Walk 09 March 2024

Past Events

Walk 09 March 2024

Ten of us met on a morning finer and warmer than expected and soon our attention was drawn to a Wren singing loudly from beside the path. Until we leave the buildings and bushes of the village and holiday park, Wrens are singing all around but usually tucked away in the undergrowth. This one was sitting out in the open, however, giving us the chance to appreciate the rich reddish-brown and fine barring of its plumage, its fine, sharp bill. It’s another of those common birds (right across the UK, right across the Northern Hemisphere, in fact) at which we too rarely take a good look.  

Not long afterwards, by the Salt Pool, another Wren shot across the path in front of us and dived into the brambles, quickly followed by another tiny bird, though a green one. It was a Goldcrest, rather out of place there and, while many Goldcrests in the temperate UK stay in one place, others move south for the winter while yet more leave cold continental forests, cross the North Sea and may pass further south. One ringed bird was recovered I the Russian Baltic. So, this one might have been a local wanderer, or returning further north in England, or even facing a longer sea crossing, in and out of the wave troughs. At any rate, it gave the runaround to Xavier as he tried to get a photo. 

At this point we got a message from another Friend that he’d seen a Spotted Redshank at the far end of the Salt Pool, an individual that has been around for a few months but is not always easy to find. They breed right across the high arctic and most winter in central Africa, but some save themselves the trouble of several thousand km of flight by staying much further north. A couple of hundred might be scattered across the UK and maybe ten in Sussex. Much paler than Common Redshank, which helpfully kept close for comparison, Spotted Redshank is grey above, rather than brown, and white below, with a clear pale supercilium. It’s more slender, has a distinctly different flight pattern and an easy-to-learn call.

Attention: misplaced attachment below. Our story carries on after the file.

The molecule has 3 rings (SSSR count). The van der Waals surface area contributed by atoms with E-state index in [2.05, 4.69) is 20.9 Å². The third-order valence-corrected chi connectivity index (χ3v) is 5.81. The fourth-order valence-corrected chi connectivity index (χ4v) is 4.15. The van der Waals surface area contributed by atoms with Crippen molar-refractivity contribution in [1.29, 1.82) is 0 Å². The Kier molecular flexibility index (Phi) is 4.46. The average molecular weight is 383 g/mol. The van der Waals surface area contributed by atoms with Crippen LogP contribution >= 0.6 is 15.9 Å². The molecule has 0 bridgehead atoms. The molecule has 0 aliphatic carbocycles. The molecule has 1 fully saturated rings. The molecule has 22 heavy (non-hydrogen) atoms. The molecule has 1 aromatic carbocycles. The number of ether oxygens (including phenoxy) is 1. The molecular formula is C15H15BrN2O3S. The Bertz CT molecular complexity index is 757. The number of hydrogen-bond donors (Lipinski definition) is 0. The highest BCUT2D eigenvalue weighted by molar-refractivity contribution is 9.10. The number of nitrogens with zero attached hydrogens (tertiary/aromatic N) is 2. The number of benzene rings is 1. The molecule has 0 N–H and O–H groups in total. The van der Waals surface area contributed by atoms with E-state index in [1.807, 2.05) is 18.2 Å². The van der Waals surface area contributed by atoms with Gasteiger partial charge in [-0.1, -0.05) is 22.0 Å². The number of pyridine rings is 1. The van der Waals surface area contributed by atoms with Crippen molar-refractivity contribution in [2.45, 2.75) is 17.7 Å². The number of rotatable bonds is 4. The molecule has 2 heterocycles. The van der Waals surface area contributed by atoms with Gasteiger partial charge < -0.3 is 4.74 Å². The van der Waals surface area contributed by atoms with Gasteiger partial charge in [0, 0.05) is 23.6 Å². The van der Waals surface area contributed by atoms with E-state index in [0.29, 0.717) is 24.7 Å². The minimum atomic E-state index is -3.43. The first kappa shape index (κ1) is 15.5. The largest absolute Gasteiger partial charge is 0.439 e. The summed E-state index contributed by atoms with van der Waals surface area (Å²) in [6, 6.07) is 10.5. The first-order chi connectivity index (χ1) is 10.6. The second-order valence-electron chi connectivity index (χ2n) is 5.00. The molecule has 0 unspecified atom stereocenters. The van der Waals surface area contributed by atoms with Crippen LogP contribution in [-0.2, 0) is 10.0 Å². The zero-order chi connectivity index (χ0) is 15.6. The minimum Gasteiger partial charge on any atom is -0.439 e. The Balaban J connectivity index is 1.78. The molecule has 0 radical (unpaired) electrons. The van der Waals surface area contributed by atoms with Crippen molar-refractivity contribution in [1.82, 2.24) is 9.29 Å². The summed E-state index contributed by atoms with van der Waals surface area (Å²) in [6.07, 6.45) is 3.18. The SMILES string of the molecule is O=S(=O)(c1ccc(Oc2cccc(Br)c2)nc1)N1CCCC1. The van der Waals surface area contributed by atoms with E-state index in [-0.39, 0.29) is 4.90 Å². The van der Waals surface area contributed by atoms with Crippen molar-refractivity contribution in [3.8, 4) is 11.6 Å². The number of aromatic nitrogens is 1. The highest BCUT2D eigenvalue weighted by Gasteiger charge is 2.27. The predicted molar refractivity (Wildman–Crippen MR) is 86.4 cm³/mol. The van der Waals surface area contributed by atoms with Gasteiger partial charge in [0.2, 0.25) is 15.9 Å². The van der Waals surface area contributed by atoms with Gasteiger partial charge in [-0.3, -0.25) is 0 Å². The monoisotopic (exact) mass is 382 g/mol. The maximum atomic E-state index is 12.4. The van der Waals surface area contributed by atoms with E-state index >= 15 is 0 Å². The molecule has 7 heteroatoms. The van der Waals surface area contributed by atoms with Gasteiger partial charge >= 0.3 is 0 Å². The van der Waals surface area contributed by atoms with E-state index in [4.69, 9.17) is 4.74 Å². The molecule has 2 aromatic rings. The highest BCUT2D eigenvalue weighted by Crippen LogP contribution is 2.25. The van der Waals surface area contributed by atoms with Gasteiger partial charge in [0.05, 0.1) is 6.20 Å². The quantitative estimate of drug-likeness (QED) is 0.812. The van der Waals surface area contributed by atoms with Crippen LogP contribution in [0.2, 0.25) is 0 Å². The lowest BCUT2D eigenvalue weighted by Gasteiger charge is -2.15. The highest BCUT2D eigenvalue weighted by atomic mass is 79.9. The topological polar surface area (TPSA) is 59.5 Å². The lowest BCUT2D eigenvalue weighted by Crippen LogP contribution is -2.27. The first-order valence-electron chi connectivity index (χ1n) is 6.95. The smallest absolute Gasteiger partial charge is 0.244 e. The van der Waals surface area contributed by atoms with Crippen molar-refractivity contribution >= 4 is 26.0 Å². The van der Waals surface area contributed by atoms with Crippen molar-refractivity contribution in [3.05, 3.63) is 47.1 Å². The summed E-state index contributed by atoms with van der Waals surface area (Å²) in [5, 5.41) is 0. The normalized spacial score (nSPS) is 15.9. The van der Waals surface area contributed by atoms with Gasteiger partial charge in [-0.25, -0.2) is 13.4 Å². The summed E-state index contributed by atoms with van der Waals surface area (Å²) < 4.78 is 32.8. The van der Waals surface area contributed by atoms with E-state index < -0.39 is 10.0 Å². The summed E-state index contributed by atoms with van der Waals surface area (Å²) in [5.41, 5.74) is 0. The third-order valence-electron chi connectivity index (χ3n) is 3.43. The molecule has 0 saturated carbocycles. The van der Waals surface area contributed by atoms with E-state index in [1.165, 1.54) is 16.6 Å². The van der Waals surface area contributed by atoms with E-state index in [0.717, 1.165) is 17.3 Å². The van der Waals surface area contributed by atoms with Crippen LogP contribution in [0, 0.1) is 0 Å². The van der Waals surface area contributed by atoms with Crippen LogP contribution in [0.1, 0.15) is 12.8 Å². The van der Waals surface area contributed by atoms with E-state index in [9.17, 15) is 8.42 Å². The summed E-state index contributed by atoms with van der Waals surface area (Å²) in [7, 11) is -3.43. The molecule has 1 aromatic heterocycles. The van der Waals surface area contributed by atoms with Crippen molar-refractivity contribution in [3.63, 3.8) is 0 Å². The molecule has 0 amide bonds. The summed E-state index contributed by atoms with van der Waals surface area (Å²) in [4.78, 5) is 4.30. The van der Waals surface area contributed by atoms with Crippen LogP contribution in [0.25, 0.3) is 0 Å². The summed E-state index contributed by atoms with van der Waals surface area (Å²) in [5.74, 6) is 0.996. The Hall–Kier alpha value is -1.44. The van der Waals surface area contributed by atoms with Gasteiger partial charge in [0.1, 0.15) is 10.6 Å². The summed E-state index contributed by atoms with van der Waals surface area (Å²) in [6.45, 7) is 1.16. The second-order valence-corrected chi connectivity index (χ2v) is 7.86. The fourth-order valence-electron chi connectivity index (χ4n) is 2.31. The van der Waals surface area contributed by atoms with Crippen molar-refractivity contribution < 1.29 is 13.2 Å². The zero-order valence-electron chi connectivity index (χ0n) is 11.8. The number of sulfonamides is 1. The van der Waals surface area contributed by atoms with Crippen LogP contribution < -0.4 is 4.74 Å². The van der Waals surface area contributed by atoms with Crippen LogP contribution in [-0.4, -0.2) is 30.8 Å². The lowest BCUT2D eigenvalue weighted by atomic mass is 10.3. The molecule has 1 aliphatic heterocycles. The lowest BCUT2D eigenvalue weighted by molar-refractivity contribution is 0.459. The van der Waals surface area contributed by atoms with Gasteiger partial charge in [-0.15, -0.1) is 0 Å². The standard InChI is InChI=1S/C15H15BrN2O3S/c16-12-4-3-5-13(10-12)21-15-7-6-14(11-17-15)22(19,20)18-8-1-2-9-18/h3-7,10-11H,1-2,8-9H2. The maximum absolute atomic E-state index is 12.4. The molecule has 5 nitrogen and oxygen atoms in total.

Back at Flat Beach, the high tide roost of waders crammed on the remaining shingle islands comprised twelve species while a similar range of wildfowl were on show, including still large numbers of Pintail. Rather distant were three resting Sandwich Terns, having just arrived from wintering areas off W Africa. A few have taken to staying in W Sussex during the colder months but have yet to favour this area. How many remain to breed this year at Rye Harbour remains to be seen. 

At the start of the walk each person had predicted how many species we might find. The highest guess was 50 but we ended up with 63, on a lovely morning when star of the show was the Spotted Redshank, a new bird for everyone.

(Bird photos – Xavier Marrs)